Wednesday, July 31, 2013

Serena down - the reality of the ocean's power hits home

Just when my irrational sailing fears are subsiding and I am looking forward to each sail, the reality of the dangers come crashing into my face, in front of my face to be precise. There I was, innocently sipping a Diet Coke, surfing in some wifi zone, my face illuminated by my computer screen, when JW pointed out an article he’d found on noonsite. The 38’ sailing vessel Serena had been abandoned at sea off the coast of Spain….
It struck me with a sinking feeling in the stomach, that we know that boat, in fact the crew of Serena are good friends we’d last heard from when they set sail across the Atlantic, headed for Europe a couple months ago….
“Oh my god! Are they ok?!”
I read the article with quick breaths, looking for the key words, and found them – ‘rescued’, ‘safe’…. Sigh of relief. But they had suffered through a gargantuan storm and they had lost their boat, having been lifted into a helicopter and watching their home and precious vessel dwindling into the distance among the crashing waves below as they flew away….
It’s been on my mind for days. They were/are the sweetest people! They had already done an ocean crossing. They were so friendly and calm and knowledgeable. How could this happen to them?! To someone we know!
And the truth just sits there, like a quickly eaten warm donut in your belly. It is doughy and makes you uneasy as it’s hard to digest.
The truth is that this can happen to ANYONE on a boat. No matter how nice or what an expert you might be, a storm can strike and your lives can be in danger. Your life can change in an instant. And if you are lucky, your experience and all your preventative gadgets will be applicable, accessible - to help make the difference between life and death.
Luckily for Hentii and Arja, they were able to access their EPIRB, and help came. But it took the rescue team 8 hours. That is 480 minutes in 20 meter (60 ft) waves, clinging to the remnants of their boat, smashing, crashing, water washing away their dreams…. Terror unimaginable previously. But they survived.
They are not the only tragic story we have heard lately either. But they hold a special place in my heart, and so it was this story that hit me so hard.
Serena's salon table - set for supper

 As clear as if it were yesterday, I remember coming down into Serena’s warm homey salon. Arja had decorated and filled the boat with the cutest European charm, and the whole boat was filled with the aroma of her home-cooked creamy mushroom soup. And though the swell rocked us through supper, we laughed and ate and drank, and afterwards Hentii set up his microphone and amp and serenaded us and the nearby boats with his amazing Elvis renditions. It was a lovely evening. It’s unlikely I’d ever forget it.
Great food and great friends - supper on Serena

Elvis is in the house!
And as I sit here now, imagining Arja and Hentii in the aftermath of their disaster, soaked and possessionless, without passports or dry clothes, I wish we’d been there to lend a hand. And a hug. And just to let them know how brave and great they are.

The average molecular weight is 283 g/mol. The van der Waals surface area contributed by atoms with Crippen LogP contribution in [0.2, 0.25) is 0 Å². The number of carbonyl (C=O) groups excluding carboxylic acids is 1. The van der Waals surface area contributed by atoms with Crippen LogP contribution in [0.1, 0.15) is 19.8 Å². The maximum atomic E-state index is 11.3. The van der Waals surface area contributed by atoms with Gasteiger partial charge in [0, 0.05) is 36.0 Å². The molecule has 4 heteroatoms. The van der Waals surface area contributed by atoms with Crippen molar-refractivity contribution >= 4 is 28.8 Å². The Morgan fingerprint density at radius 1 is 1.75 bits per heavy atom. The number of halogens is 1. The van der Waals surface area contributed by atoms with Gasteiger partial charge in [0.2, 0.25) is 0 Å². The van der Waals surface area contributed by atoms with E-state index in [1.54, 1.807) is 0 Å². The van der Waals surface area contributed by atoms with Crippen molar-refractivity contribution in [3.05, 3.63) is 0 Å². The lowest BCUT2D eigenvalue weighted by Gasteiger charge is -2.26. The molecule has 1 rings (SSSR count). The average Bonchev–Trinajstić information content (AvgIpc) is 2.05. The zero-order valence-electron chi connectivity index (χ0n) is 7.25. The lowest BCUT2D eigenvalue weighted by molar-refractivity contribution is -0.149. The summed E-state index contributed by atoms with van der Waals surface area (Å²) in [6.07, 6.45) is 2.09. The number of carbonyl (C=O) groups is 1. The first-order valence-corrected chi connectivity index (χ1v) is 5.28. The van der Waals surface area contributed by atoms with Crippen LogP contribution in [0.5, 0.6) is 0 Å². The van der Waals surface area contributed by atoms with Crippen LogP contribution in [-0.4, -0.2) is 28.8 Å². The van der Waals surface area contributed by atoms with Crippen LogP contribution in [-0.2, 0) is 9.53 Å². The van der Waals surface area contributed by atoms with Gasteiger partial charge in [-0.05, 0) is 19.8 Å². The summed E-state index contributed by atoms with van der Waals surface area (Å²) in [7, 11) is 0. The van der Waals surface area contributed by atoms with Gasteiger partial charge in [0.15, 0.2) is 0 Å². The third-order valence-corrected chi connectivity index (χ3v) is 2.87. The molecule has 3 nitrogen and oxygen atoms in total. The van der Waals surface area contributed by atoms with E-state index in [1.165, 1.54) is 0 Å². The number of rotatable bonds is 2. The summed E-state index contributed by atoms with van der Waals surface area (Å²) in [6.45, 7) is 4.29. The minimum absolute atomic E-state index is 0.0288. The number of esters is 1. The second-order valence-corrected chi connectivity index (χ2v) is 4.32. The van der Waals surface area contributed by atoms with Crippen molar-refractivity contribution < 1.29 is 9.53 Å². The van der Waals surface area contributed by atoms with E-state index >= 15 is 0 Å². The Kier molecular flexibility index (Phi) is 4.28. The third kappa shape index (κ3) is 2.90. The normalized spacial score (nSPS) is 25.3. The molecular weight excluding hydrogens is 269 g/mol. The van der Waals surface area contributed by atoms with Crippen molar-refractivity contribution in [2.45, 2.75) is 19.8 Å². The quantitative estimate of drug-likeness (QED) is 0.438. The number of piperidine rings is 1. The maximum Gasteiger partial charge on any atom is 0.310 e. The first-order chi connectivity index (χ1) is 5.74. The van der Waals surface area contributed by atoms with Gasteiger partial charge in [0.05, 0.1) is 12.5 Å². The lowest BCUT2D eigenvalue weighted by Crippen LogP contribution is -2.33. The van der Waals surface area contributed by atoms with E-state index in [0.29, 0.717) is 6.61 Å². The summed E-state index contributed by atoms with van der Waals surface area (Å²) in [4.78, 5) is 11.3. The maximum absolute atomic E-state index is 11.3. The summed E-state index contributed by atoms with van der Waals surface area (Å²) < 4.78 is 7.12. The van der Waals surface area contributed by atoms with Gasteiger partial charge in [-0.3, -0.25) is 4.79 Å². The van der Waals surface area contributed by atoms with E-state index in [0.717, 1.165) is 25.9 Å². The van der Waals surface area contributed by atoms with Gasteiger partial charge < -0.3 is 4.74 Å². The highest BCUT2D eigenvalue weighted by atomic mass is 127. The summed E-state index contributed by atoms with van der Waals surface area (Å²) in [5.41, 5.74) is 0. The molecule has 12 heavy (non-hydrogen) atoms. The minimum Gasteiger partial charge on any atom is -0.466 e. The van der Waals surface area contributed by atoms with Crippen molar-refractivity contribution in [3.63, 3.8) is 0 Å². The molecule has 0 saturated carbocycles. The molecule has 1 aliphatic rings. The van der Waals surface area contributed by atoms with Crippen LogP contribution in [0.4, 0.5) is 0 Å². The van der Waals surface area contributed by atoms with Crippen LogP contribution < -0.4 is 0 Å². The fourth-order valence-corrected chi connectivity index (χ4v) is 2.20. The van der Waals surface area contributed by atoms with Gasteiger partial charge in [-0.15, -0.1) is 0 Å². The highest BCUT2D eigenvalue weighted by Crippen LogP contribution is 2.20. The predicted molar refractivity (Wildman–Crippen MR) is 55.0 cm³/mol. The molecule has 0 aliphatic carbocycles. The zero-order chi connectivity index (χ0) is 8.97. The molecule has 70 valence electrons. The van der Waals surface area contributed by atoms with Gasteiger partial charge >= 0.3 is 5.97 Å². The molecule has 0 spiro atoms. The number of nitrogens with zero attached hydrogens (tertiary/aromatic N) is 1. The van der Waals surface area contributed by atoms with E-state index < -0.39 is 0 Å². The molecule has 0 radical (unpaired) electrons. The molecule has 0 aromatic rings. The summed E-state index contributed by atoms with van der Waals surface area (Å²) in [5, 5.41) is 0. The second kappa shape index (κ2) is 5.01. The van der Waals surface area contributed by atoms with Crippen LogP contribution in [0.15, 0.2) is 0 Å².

And deep down my hug would mean even more. That it’s such a wonderful miracle they survived, and how they are an inspiration above the fear that their ordeal has generated.
It’s humbling more than anything else. We play and frolic in these waves, we call the ocean home. But we are truly small and powerless in the face of the unpredictable giant.
It’s easy to forget, when I peer over the edge of the boat into the clear turquoise that invites me to jump in and cool off.
But it’s a relationship of respect, admiration and forgiveness it seems.
I wrote to Arja this week and she explained that they are now living in a tiny apartment, fighting with the insurance companies, trying to find jobs. She is blogging... The search continues for Serena, which may be floating or beached somewhere along the coast of Portugal...
What could be the fate of Serena...
 But in their heart of hearts, the sailing dream is still alive. And one day, they will be out here again. Sailing the ocean blue.

Tuesday, July 23, 2013

A lifetime in a year - lessons in doing without and gaining so much more

The things I’ve learned in one year:
I can live without toasters – if we really need some dried crispy bread, we can throw it under the broiler for a few seconds on each side… sigh too much work. So as I said, I can live without toast. Plus, there's french toast which involves a frying pan and butter... I can DO that!
I can live without a microwave – though reheating leftovers is more of a challenge and more incentive to eat everything on the first night!
I can live without long hot showers – this just makes me appreciate any visit to a marina or trip to visit family. Not sure I could live without a long hot shower FOREVER….
I can live without ironed clothes – if someone hadn’t ironed our clothes for us in Ghana, I’d have discovered this much earlier. Ironing is NOT an essential in my life! Bring on the wrinkles and creases.
I can live without high-heeled shoes – I could barely walk in these on land, now imagine wobbling and crawling in and out of a moving dinghy onto a moving boat or a non-moving jetty. That spells broken ankle. I’ll take flip flops any day. Wouldn’t mind if I never saw a close-toed shoe of any description again in my life. Plus since I spend lots of time on beaches and boats, I can wear my sole-less bead shoes!

I can live without cable TV – provided I can download some good movies from time to time using a good wifi, for those rare quiet evenings on board.
I can live without air-conditioning in 32 degree weather and 90 percent humidity – this is only because I have no choice. But let me tell you, I gasp with pleasure on every shopping trip when we step inside a crisp cool store… ahhhhhh
I love games! – we’ve become hooked on playing a domino game called Mexican Train. I could gather a group every day and play and play. I lose every game which might be why I need to keep playing. Statistically I’d have to win at least once if I kept playing, right? We’ve also been doing a weekly trivia quiz which I love, even though the prize is a bottle of toxic rum punch – made with 70 proof blindness-inducing pure alcohol. Yikes